Greg Treleaven Greg Treleaven - 4 months ago 47
C++ Question

What does int argc, char *argv[] mean?

In many C++ IDE's and compilers, when it generates the main function for you, it looks like this:

int main(int argc, char *argv[])

When I code C++ without an IDE, just with a command line compiler, I type:

int main()

without any parameters. What does this mean, and is it vital to my program?


argv and argc are how command line arguments are passed to main() in C and C++.

argc will be the number of strings pointed to by argv. This will (in practice) be 1 plus the number of arguments, as virtually all implementations will prepend the name of the program to the array.

The variables are named argc (argument count) and argv (argument vector) by convention, but they can be given any valid identifier: int main(int num_args, char** arg_strings) is equally valid.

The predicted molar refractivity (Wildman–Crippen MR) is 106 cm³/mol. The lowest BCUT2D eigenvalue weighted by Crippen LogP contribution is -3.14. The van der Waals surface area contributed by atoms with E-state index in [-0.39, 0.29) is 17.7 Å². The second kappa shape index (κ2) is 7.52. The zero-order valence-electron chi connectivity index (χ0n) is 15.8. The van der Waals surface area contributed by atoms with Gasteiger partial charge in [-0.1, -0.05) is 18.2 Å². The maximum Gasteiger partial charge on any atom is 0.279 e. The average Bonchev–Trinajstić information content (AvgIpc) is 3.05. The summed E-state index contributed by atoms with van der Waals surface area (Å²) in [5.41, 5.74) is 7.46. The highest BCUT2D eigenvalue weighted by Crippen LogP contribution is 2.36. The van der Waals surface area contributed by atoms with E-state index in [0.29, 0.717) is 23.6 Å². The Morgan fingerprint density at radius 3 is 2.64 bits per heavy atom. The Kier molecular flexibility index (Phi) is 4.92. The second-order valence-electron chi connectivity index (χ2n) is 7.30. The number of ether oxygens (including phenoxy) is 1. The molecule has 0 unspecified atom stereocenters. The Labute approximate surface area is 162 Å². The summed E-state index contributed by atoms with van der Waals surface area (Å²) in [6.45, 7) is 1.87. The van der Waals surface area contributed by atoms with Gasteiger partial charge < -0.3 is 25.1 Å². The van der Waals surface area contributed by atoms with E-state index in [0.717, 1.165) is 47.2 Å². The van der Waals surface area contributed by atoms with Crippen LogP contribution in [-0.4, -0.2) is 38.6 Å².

They can also be omitted entirely, yielding int main(), if you do not intend to process command line arguments.

Try the following program:

#include <iostream>

int main(int argc, char** argv) {
    std::cout << "Have " << argc << " arguments:" << std::endl;
    for (int i = 0; i < argc; ++i) {
        std::cout << argv[i] << std::endl;

Running it with ./test a1 b2 c3 will output

Have 4 arguments: